By Mark Dovich
A five-year government action plan, approved on Thursday by Armenia’s legislature, states that “Armenia is ready to make efforts to normalize relations with Turkey.” Lawmakers in the National Assembly, as the country’s single-chamber parliament is officially known, voted 70-0 to approve the plan. But only representatives from the ruling Civil Contract party took part in the vote, with opposition lawmakers harshly criticizing the plan and refusing to vote on it.
Normalizing relations would entail mutual diplomatic recognition and reopening the two countries’ border, which runs along the Armenian regions of Shirak, Aragatsotn, Armavir, and Ararat for over 300 kilometers. But there is little detail on how this would work in practice.
In a speech presenting the plan, which outlines the Armenian government’s priorities through 2026, Pashinyan did not directly mention Turkey, but did say that “Armenia should pursue an active and proactive foreign policy, working with all states and international organizations in order to have effective working relations.”
The five-year plan stresses that Armenia will approach the normalization process “without preconditions” and says establishing relations with neighboring Turkey is in “the interests of stability, security, and the economic development of the region.”
Relations between Armenia and Turkey remain extremely tense. Though the two countries officially recognize one another, diplomatic relations have not been established in the three decades since Armenia’s independence from the Soviet Union in 1991.
Ongoing disputes include Turkey’s refusal to acknowledge the mass killings of Armenians in the Ottoman Empire during World War I as an act of genocide, as well as Turkey’s role in aiding Azerbaijan in its war against Armenia last year in and around Karabakh. Additionally, the Armenia-Turkey border has been closed since 1993, when Turkey and Azerbaijan imposed an economic blockade on Armenia that remains in place today.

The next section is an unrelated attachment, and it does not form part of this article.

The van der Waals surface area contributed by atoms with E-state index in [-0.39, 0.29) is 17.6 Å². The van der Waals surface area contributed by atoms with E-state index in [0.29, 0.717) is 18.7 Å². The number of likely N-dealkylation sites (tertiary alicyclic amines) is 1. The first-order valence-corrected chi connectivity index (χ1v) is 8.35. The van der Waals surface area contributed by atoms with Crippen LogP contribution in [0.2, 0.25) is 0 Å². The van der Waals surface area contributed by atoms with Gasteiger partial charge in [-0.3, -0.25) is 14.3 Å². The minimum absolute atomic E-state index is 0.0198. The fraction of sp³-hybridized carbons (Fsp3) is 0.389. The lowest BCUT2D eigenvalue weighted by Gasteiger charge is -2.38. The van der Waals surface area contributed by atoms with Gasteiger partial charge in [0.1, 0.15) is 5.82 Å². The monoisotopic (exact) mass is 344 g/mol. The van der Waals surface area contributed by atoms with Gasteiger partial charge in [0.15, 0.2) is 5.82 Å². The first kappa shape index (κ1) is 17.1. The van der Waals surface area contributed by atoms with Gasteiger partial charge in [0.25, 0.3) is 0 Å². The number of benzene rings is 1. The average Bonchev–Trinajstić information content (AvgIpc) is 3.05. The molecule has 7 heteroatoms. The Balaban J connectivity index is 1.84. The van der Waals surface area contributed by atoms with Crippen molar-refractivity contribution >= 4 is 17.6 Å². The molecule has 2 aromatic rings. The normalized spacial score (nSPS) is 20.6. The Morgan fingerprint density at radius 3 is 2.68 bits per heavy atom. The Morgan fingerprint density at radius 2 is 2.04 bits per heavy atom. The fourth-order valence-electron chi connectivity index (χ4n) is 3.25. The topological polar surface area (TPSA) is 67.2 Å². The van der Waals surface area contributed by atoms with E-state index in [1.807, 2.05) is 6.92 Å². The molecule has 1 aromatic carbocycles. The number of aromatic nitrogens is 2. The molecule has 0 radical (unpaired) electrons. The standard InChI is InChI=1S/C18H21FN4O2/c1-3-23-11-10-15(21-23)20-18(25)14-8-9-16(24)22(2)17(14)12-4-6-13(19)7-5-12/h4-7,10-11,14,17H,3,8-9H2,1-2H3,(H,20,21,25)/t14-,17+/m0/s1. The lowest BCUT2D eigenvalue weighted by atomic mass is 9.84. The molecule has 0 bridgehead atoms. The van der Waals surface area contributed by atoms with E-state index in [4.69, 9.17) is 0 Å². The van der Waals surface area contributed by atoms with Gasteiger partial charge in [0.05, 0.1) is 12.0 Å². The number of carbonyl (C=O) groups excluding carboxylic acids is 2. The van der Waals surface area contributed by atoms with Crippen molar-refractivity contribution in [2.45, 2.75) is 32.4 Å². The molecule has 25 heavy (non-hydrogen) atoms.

In 2009, Armenia and Turkey signed two bilateral protocols in an agreement brokered by France, Russia, and the United States. Those countries are also the three co-chairs of the Minsk Group, which was formed in 1992 and is meant to encourage peaceful resolution of the conflict between Armenia and Azerbaijan.
The Zurich Protocols, as they came to be known, would have established full diplomatic relations between Yerevan and Ankara, reopened the Armenia-Turkey border, and set up a joint historical commission to study the Armenian Genocide. However, neither country’s legislature ratified the agreement, and Armenia formally declared the protocols null and void in 2018.
Armenian government officials at the time said their decision to pull out from the agreement stemmed from Turkey’s unwillingness to implement the protocols, with then-President Serzh Sargsyan saying that “the Turkish government has no political will, distorts the spirit and letter of the protocols, and continues its policy of setting preconditions.”
The government action plan also outlines the Armenian government’s approach to lobbying for world capitals to recognize the Armenian Genocide, stating that “international recognition of the Armenian Genocide should serve to strengthen the system of security guarantees of Armenia, and this will be among the priorities of the government.”
Over 30 governments around the world officially recognize the Armenian Genocide, including much of Europe and South America. The U.S. Congress officially voted to recognize the genocide in 2019, with President Joe Biden following suit earlier this year on April 24, which is observed as Armenian Genocide Remembrance Day in Armenia.
Over the coming days, CivilNet will continue to publish a series that examines the most significant elements of the plan.